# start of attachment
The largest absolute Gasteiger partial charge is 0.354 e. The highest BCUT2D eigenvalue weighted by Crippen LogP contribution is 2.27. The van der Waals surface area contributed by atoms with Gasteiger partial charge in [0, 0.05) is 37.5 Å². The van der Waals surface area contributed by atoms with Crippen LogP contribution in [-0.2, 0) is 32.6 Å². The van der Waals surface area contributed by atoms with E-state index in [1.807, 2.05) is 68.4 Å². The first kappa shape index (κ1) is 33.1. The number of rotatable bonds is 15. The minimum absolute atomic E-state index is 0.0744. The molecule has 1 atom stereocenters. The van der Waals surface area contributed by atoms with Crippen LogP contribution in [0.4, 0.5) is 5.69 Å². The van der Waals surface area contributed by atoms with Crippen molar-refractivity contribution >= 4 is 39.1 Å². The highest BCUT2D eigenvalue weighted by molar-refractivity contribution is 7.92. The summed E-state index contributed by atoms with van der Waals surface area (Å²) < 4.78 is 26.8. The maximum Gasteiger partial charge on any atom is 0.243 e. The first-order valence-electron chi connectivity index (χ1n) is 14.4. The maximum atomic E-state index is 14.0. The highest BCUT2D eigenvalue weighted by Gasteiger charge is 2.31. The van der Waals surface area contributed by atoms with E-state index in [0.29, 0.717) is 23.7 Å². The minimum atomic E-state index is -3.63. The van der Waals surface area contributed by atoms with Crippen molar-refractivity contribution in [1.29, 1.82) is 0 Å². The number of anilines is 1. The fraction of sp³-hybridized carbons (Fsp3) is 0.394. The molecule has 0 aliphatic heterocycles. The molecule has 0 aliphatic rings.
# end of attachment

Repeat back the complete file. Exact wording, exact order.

The largest absolute Gasteiger partial charge is 0.354 e. The highest BCUT2D eigenvalue weighted by Crippen LogP contribution is 2.27. The van der Waals surface area contributed by atoms with Gasteiger partial charge in [0, 0.05) is 37.5 Å². The van der Waals surface area contributed by atoms with Crippen LogP contribution in [-0.2, 0) is 32.6 Å². The van der Waals surface area contributed by atoms with E-state index in [1.807, 2.05) is 68.4 Å². The first kappa shape index (κ1) is 33.1. The number of rotatable bonds is 15. The minimum absolute atomic E-state index is 0.0744. The molecule has 1 atom stereocenters. The van der Waals surface area contributed by atoms with Crippen LogP contribution in [0.4, 0.5) is 5.69 Å². The van der Waals surface area contributed by atoms with Crippen molar-refractivity contribution >= 4 is 39.1 Å². The highest BCUT2D eigenvalue weighted by molar-refractivity contribution is 7.92. The summed E-state index contributed by atoms with van der Waals surface area (Å²) < 4.78 is 26.8. The maximum Gasteiger partial charge on any atom is 0.243 e. The first-order valence-electron chi connectivity index (χ1n) is 14.4. The maximum atomic E-state index is 14.0. The highest BCUT2D eigenvalue weighted by Gasteiger charge is 2.31. The van der Waals surface area contributed by atoms with E-state index in [0.29, 0.717) is 23.7 Å². The minimum atomic E-state index is -3.63. The van der Waals surface area contributed by atoms with Crippen molar-refractivity contribution in [1.29, 1.82) is 0 Å². The number of anilines is 1. The fraction of sp³-hybridized carbons (Fsp3) is 0.394. The molecule has 0 aliphatic heterocycles. The molecule has 0 aliphatic rings.